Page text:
The European Commission has drafted amendments to the adequacy decisions that underpin the European Union’s Standard Contractual Clauses (“SCCs”) that allow businesses to transfer personal data originating in the European Economic Area (“EEA”) outside of the EEA. While the Commission has not published the full text of its proposals, they may have a significant practical impact on all businesses that rely on SCCs for international data transfers, including to the United States.
*This article originally appeared in L.A. Biz at bizjournals.com on Oct. 11, 2016.
Over the past few months, Taylor Swift and Kanye West’s feud over a recorded phone call has put the California Invasion of Privacy Act (CIPA) in the spotlight.
Who can record a call? What type of consent is needed? These questions are not just fodder for celebrity tabloids but fundamentally important issues for companies recording customer service calls.
CIPA, codified in California’s Penal Code Section 630 et seq., is an invasion of privacy statute originally designed to restrict wire-tapping and the recording of calls snatched from the airways at the dawn of the wireless telephone industry.
However, in recent years, plaintiffs’ lawyers have embraced Section 632.7 of the Act as a sword to attack companies that record customer service calls.
*Updated on September 8, 2016
*This article originally appeared in Law360 on August 1, 2016.
On July 14, 2016, the U.S. Court of Appeals for the Second Circuit issued a long-awaited decision that — to the surprise of many observers — rejected the government’s construction of the Stored Communications Act and instead embraced a more restrictive view that Microsoft Corp. had advanced, backed by much of the tech industry and many privacy groups. The decision holds that electronic communications that are stored exclusively on foreign servers cannot be reached by U.S. prosecutors under the SCA’s warrant provisions — not even where the warrant is served on a U.S. provider that can access the foreign-stored information, and deliver it to U.S. officials, entirely by using computers and personnel based here in the United States. Microsoft Corp. v. USA, In the Matter of a Warrant to Search a Certain E‐Mail Account Controlled and Maintained by Microsoft Corporation (2d Cir. July 14, 2016)( Docket No. 14‐2985).
The Article 29 Working Party, on July 26, 2016 issued a statement on the final form of the EU-US Privacy Shield, which was formally adopted on July 12, 2016. Speaking at a press conference, Isabelle Falque-Pierrotin, chairman of the Article 29 Working Party, stated that the EU data protection authorities would not launch legal action of their own initiative in the next year but instead will wait until after the first annual review: “the first joint review will be a time in which we will make an evaluation of the Privacy Shield and also a time where additional propositions could be made … we want to be provided with additional clarification, additional evidence, possibly changes in the legislation.” (more…)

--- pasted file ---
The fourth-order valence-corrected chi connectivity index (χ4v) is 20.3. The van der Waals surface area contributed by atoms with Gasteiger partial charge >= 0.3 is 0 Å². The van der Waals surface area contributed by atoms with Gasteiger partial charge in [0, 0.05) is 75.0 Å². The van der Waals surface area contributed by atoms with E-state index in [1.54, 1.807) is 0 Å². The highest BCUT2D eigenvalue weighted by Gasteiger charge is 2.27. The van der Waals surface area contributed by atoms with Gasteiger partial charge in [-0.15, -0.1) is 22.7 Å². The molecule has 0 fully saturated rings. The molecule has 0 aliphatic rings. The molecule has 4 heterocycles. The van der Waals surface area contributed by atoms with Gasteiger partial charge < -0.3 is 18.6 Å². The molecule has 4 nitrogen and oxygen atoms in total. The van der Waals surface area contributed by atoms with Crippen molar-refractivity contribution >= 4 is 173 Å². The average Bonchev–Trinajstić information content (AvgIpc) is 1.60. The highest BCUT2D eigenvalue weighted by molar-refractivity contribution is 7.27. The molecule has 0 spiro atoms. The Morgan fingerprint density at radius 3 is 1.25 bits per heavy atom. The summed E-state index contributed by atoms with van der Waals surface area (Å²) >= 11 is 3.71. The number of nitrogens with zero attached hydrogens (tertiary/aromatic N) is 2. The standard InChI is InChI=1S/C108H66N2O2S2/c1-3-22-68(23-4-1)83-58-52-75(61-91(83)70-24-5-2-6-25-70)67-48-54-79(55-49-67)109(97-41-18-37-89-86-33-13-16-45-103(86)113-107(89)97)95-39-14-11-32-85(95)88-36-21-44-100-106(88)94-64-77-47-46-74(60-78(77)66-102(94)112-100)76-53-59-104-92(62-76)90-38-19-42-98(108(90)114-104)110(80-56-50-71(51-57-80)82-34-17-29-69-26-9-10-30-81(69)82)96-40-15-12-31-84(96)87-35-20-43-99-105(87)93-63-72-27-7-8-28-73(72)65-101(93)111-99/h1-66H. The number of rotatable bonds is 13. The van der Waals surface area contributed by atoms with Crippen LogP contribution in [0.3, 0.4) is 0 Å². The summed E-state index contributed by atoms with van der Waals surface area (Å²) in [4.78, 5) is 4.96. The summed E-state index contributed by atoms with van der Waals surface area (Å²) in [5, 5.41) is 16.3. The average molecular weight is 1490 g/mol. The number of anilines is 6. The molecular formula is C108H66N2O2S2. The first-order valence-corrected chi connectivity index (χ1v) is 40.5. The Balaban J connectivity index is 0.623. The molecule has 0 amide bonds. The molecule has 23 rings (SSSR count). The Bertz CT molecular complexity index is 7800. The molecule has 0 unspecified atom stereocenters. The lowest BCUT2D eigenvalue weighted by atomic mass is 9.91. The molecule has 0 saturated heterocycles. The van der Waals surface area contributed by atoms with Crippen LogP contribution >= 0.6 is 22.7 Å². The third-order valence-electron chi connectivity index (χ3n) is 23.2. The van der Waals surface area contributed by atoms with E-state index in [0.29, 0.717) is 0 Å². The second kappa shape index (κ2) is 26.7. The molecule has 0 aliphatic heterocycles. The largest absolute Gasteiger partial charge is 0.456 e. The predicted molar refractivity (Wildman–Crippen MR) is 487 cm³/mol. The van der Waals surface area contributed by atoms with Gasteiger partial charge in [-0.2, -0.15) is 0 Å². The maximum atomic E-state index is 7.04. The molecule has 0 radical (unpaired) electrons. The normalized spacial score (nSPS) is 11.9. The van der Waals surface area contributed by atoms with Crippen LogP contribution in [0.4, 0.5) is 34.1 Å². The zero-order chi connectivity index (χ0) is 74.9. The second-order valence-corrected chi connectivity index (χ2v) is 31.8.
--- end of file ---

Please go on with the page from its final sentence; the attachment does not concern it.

On July 14, 2016, the U.S. Court of Appeals for the Second Circuit issued a long-awaited decision that—to the surprise of many observers—rejected the government’s construction of the Stored Communications Act (SCA) and instead embraced a more restrictive view that Microsoft had advanced, backed by much of the tech industry and many privacy groups. Microsoft Corp. v USA, In the Matter of a Warrant to Search a Certain E‐Mail Account Controlled and Maintained by Microsoft Corporation (2d Cir. July 14, 2016)( Docket No. 14‐2985). (Sidley Austin LLP represented a number of amici in support of Microsoft before the Court of Appeals and District Court.) The decision holds that electronic communications that are stored exclusively on foreign servers cannot be reached by U.S. prosecutors under the SCA’s warrant provisions—not even where the warrant is served on a U.S. provider that can access the foreign-stored information, and deliver it to U.S. officials, by using computers and personnel based here in the United States.
Globe Business Media Group has published a Lexology Navigator on Data Security and Cybercrime in the USA by Sidley Austin LLP. Colleen Brown, Ed McNicholas, Alan Raul and Anna Spencer contributed to the reference guide, which also lets you compare jurisdictions on various legal topics, such as data protection, from leading practitioners in the area.
*This article first appeared in Forbes on July 1, 2016.
So now the European Union’s “sceptered isle” has voted to sever its bonds with its continental partners – with the wish that (as described in a Shakespeare passage memorized by every English schoolchild for generations) it can be set off by the sea “against the envy of less happier lands.” The outcome demonstrates the depth of dissatisfaction with a world that has become interconnected.
In the meantime, the EU is facing its own tensions with global interconnectedness that threaten to turn it into a virtual island as it heads further down the path of cutting off the flow of data to “third countries” outside the EU.
Developments on the European data protection front continue at a fast pace. As the process of implementation of the now-final General Data Protection Regulation (GDPR) begins, the Article 29 Working Party (WP29) is announcing a workshop on implementation questions in Brussels in July. Meanwhile, uncertainty continues for trans-Atlantic data transfers as both the European Parliament and the European Data Protection Supervisor (EDPS) weigh in with views for negotiators on the EU-U.S. Privacy Shield, and the Irish Data Protection Commissioner (IDPC) announces the intention to initiate proceedings in the Irish High Court that may put before the Court of Justice of the European Union (CJEU) the validity of EU standard contractual clauses (or model contracts). (more…)